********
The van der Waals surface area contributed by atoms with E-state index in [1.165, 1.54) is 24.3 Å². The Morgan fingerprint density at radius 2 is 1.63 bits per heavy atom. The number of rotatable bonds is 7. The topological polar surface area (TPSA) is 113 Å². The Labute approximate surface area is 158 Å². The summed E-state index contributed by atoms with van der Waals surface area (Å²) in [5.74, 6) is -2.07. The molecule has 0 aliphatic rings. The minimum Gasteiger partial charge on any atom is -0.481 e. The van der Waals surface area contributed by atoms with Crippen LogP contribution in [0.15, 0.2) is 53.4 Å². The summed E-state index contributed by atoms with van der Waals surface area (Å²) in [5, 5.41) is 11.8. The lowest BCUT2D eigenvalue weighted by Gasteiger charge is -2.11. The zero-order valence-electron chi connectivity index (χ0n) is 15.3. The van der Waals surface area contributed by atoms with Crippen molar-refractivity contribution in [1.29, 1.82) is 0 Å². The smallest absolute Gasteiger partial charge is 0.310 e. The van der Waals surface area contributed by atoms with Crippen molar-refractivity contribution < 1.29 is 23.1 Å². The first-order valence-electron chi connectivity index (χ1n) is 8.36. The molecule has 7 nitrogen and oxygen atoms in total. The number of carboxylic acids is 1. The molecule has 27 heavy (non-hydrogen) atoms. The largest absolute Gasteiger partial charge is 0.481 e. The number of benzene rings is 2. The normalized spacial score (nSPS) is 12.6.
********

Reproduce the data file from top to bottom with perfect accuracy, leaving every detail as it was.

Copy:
The van der Waals surface area contributed by atoms with E-state index in [1.165, 1.54) is 24.3 Å². The Morgan fingerprint density at radius 2 is 1.63 bits per heavy atom. The number of rotatable bonds is 7. The topological polar surface area (TPSA) is 113 Å². The Labute approximate surface area is 158 Å². The summed E-state index contributed by atoms with van der Waals surface area (Å²) in [5.74, 6) is -2.07. The molecule has 0 aliphatic rings. The minimum Gasteiger partial charge on any atom is -0.481 e. The van der Waals surface area contributed by atoms with Crippen LogP contribution in [0.15, 0.2) is 53.4 Å². The summed E-state index contributed by atoms with van der Waals surface area (Å²) in [5, 5.41) is 11.8. The lowest BCUT2D eigenvalue weighted by Gasteiger charge is -2.11. The zero-order valence-electron chi connectivity index (χ0n) is 15.3. The van der Waals surface area contributed by atoms with Crippen molar-refractivity contribution in [1.29, 1.82) is 0 Å². The smallest absolute Gasteiger partial charge is 0.310 e. The van der Waals surface area contributed by atoms with Crippen molar-refractivity contribution < 1.29 is 23.1 Å². The first-order valence-electron chi connectivity index (χ1n) is 8.36. The molecule has 7 nitrogen and oxygen atoms in total. The number of carboxylic acids is 1. The molecule has 27 heavy (non-hydrogen) atoms. The largest absolute Gasteiger partial charge is 0.481 e. The number of benzene rings is 2. The normalized spacial score (nSPS) is 12.6.